What are Olecranon Fractures?
Olecranon fractures are described as a break in the bony tip of the elbow that sticks out when you bend your arm. A fracture of the olecranon bone can be very painful and make motion of the elbow difficult or impossible. This kind of fracture is common and normally happens in isolation (with no other injuries involved).
The elbow joint is made up of 3 bones; the humerus (upper arm bone), the radius (forearm bone on the thumb side), and the ulna (forearm bone on the pinky side). These 3 bones are held together by muscles, ligaments, and tendons. The olecranon is the end part of the ulna that “cups” the lower end of the upper arm bone, creating a hinge for movement of the elbow.
Causes of Olecranon Fractures
Olecranon fractures may be caused by:
- A direct hit or blow to the elbow joint
- Falling on an outstretched arm
- High-impact collision, such as a motor vehicle accident
- Contact sports, such as football
- Fall from a height
Signs and Symptoms of Olecranon Fractures
Signs and symptoms of olecranon fractures may include:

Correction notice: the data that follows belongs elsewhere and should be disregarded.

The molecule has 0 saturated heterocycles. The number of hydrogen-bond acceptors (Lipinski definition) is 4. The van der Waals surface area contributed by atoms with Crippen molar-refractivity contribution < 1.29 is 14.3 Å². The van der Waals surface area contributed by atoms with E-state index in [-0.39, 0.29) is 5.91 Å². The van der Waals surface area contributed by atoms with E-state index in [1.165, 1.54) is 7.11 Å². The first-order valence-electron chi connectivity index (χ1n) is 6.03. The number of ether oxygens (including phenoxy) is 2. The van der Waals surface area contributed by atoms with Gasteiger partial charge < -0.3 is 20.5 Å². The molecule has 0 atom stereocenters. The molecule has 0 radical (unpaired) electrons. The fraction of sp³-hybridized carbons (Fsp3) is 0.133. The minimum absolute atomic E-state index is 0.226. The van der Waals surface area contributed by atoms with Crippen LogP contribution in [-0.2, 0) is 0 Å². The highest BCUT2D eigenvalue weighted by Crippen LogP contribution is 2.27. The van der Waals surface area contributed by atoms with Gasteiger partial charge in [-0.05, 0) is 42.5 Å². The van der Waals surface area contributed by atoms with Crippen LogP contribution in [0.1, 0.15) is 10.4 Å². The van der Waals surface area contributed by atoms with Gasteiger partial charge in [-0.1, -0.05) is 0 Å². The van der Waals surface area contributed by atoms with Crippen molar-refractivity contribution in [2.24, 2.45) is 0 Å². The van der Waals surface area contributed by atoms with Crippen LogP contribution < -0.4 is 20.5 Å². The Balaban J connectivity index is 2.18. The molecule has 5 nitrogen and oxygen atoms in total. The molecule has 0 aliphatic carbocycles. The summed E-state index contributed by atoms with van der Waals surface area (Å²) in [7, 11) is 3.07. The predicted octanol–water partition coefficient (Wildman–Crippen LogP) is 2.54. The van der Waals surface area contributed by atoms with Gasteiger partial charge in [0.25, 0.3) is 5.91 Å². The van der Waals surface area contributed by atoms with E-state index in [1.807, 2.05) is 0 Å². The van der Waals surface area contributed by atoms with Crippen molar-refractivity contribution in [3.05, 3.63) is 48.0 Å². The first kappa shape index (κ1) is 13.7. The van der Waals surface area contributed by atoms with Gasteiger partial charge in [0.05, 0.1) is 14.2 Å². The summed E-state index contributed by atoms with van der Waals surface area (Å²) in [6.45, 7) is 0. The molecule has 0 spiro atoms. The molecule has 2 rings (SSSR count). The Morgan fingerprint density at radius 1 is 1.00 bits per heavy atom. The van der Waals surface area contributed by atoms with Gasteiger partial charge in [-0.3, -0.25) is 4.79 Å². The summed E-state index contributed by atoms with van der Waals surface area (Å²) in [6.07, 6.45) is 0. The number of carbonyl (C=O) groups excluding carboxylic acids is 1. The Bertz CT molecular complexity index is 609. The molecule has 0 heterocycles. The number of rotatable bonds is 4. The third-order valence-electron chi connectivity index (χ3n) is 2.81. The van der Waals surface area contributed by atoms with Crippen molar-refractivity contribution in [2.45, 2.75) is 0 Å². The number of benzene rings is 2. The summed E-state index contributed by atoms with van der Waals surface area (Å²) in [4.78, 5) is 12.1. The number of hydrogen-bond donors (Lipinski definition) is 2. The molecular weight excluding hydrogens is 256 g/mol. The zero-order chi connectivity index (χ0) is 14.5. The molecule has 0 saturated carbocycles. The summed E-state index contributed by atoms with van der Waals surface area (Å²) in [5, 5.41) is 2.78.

- Instability feeling in the joint
- Numbness in one or more fingers
- Pain with movement of the elbow
- Tenderness to touch
- Swelling over the elbow
- Bruising around the elbow
Your doctor will review your medical history and discuss your symptoms. Your doctor will then perform a physical examination of your elbow to determine the extent of the injury by:
- Checking your skin for lacerations and cuts
- Checking your pulse at the wrist to ensure proper blood flow to the fingers and hands
- Palpating your elbow to determine areas of tenderness as this could specify broken bones or other injuries
- Checking how well you can move your wrist and fingers
Your doctor may also order X-rays for a detailed examination of your elbow to diagnose the type and condition of the fracture as well as to determine if you have sustained any other injuries.
Treatment for Olecranon Fractures
The management of an olecranon fracture is comprised of both non-surgical and surgical approaches. The choice of treatment depends on the type and severity of the fracture.
Nonsurgical approach typically involves application of a splint (like a cast) to your elbow and placing your arm in a sling to immobilize the bones and allow healing. Splints are normally worn for 6 weeks before initiating gentle motion. Treatment also involves application of ice to the affected area to reduce swelling and pain along with medications to relieve pain.
Severely displaced, open, or complex fractures may require open reduction and internal fixation (ORIF).
What does ORIF mean?
Open reduction and internal fixation (ORIF) is a surgical technique employed for the treatment of a fracture to stabilize and heal a broken bone not amenable to non-surgical conservative treatment.